In the second half, titled “Clare”, the film targets Clare and John in their reaction to the news of the looming collision between Earth and Melancholia. Justine has descended into full-blown depression. Although John attempts to protect Clare and their son (Cameron Spurr) from the dreadful news about Melancholia, he ends up giving in to despair. Justine accepts the news of Earth’s demise with calm and serenity and Clare bounces from helplessness to headless-chook panic and action to fruitless religious “ritual”.
Apart from Justine herself, delivered by Dunst in a sterling performance in which her blank face masks a million-and-one emotions and thoughts, the acting tends to be cardboard cut-out cartoonish. Rampling redefines snarling bitterness and sarcasm, Hurt sleepwalks through his role as feckless womaniser and Sutherland’s character is a mere whingeing rich-boy incapable of having a decent civilised conversation with his wife or sister-in-law. Gainsbourg, looking gaunt and nervy, nails the panicky sister down pat. The cinematography, jumpy and amateurish in the style of a home videorecording, throws viewers’ attention onto the to-ings and fro-ings of the characters as they grapple with belief and faith in science and the reality of what’s happening in the sky. It might be said that the choice of filming style is unfortunate for the subject matter and is ultimately the film’s downfall: the camera really should have kept still most of the time and all the characters portrayed in a remote way as though in a diorama setting that shows off Clare and John’s palatial home and the surrounding forests and other greenery. Clare and John would then be seen as symbols of a helpless hysterical elite that has no more idea about how to deal with global crises than we plebeians do. As it is, we lose sight of what “Melancholia” is really telling us about human society and its self-centredness in a world and universe that demand our attention more than ever, and the film becomes a fussy study of shallow rich people. Depression becomes one character’s way of realising that humankind lives in fantasy la-la-land where having a dream job, a dream spouse and a dream family and home turn out to be unfulfilling and oppressive; depression becomes an escape and a form of freedom.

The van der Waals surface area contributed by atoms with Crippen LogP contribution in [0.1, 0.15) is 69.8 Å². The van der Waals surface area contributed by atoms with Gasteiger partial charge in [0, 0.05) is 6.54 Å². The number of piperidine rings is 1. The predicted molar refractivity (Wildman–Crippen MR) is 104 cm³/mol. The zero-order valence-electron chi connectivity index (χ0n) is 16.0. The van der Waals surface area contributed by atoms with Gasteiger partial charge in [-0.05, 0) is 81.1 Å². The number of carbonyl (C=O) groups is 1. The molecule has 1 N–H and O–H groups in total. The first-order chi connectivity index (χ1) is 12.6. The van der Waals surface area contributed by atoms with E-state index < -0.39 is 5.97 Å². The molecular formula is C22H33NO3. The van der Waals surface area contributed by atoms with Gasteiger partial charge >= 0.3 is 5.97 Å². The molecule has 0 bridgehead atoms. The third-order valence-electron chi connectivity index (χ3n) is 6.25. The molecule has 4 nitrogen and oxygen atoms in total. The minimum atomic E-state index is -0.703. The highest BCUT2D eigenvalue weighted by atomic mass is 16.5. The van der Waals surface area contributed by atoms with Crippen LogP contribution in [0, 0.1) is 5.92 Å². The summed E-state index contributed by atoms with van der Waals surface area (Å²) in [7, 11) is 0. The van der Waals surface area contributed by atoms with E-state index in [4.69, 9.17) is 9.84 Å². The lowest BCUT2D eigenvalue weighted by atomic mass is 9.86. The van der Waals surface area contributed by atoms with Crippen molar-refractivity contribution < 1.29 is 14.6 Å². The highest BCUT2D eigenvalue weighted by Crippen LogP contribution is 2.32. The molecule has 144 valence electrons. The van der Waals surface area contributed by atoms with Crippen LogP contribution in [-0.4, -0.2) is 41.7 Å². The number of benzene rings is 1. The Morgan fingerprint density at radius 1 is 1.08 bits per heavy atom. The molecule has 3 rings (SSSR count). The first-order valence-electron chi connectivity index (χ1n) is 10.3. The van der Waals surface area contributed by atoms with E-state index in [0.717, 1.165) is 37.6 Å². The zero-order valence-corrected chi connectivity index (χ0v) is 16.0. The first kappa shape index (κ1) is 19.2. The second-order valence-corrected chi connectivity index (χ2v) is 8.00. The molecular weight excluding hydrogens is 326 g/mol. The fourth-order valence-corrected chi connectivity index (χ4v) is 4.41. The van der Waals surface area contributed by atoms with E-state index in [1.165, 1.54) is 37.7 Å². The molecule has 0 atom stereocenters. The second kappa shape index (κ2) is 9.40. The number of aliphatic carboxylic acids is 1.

I did not find “Melancholia” at all depressing or pessimistic and there are actually frequent moments of deep black humour throughout the film. The look is beautiful and the themes are deep and worthy of attention; shame that the film is not tighter in its narrative and the camera style is completely wrong for the film’s subject and themes. The science could have been a lot better: where are the earthquakes, over-blowing volcanoes and tsunamis that should have been the result of the intense gravitational attractions, what happened to the atmosphere burning up as the planet Melancholia draws near, does Earth or the Moon get knocked out of its trajectory around the Sun, what about all the conservative politicians and the geologists and engineers in the pay of mining companies trying to convince all and sundry that Melancholia doesn’t exist or won’t endanger Earth even though the evidence is 99.9% against them? I suppose though, as John says in the film, we should allow for a margin of error.